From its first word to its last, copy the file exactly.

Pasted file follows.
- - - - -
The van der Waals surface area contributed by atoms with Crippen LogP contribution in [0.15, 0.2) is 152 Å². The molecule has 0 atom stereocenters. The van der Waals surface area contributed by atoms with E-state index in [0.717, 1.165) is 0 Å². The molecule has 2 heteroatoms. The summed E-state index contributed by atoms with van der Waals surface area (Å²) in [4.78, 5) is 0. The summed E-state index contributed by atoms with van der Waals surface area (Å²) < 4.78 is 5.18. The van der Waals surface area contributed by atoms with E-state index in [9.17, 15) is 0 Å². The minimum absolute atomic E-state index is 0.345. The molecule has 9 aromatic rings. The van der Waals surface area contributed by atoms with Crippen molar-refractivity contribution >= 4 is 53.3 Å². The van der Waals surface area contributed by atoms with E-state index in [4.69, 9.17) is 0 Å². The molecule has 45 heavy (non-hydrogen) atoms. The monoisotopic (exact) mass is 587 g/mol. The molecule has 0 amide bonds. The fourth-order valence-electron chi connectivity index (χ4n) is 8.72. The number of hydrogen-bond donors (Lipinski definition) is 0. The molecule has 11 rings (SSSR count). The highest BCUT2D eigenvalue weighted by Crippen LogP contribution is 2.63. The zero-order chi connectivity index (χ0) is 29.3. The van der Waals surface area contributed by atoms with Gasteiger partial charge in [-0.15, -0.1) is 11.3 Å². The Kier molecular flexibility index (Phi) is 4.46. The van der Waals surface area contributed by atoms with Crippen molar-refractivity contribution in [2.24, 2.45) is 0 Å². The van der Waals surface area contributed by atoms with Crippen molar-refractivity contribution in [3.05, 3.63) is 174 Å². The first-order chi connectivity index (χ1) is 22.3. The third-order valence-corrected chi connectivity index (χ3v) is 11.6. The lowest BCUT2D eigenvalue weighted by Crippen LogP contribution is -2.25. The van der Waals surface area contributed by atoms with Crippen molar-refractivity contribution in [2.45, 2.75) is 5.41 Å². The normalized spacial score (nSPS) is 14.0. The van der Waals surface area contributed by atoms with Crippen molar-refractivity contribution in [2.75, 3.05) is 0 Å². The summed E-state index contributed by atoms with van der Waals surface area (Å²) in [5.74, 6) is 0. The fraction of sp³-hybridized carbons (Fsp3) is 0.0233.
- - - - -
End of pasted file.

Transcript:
The van der Waals surface area contributed by atoms with Crippen LogP contribution in [0.15, 0.2) is 152 Å². The molecule has 0 atom stereocenters. The van der Waals surface area contributed by atoms with E-state index in [0.717, 1.165) is 0 Å². The molecule has 2 heteroatoms. The summed E-state index contributed by atoms with van der Waals surface area (Å²) in [4.78, 5) is 0. The summed E-state index contributed by atoms with van der Waals surface area (Å²) < 4.78 is 5.18. The van der Waals surface area contributed by atoms with E-state index in [9.17, 15) is 0 Å². The minimum absolute atomic E-state index is 0.345. The molecule has 9 aromatic rings. The van der Waals surface area contributed by atoms with Crippen molar-refractivity contribution >= 4 is 53.3 Å². The van der Waals surface area contributed by atoms with E-state index in [4.69, 9.17) is 0 Å². The molecule has 45 heavy (non-hydrogen) atoms. The monoisotopic (exact) mass is 587 g/mol. The molecule has 0 amide bonds. The fourth-order valence-electron chi connectivity index (χ4n) is 8.72. The number of hydrogen-bond donors (Lipinski definition) is 0. The molecule has 11 rings (SSSR count). The highest BCUT2D eigenvalue weighted by Crippen LogP contribution is 2.63. The zero-order chi connectivity index (χ0) is 29.3. The van der Waals surface area contributed by atoms with Gasteiger partial charge in [-0.15, -0.1) is 11.3 Å². The Kier molecular flexibility index (Phi) is 4.46. The van der Waals surface area contributed by atoms with Crippen molar-refractivity contribution in [2.24, 2.45) is 0 Å². The van der Waals surface area contributed by atoms with Crippen molar-refractivity contribution in [3.05, 3.63) is 174 Å². The first-order chi connectivity index (χ1) is 22.3. The third-order valence-corrected chi connectivity index (χ3v) is 11.6. The lowest BCUT2D eigenvalue weighted by Crippen LogP contribution is -2.25. The van der Waals surface area contributed by atoms with Crippen molar-refractivity contribution in [2.45, 2.75) is 5.41 Å². The normalized spacial score (nSPS) is 14.0. The van der Waals surface area contributed by atoms with Crippen molar-refractivity contribution in [2.75, 3.05) is 0 Å². The summed E-state index contributed by atoms with van der Waals surface area (Å²) in [5.74, 6) is 0. The fraction of sp³-hybridized carbons (Fsp3) is 0.0233.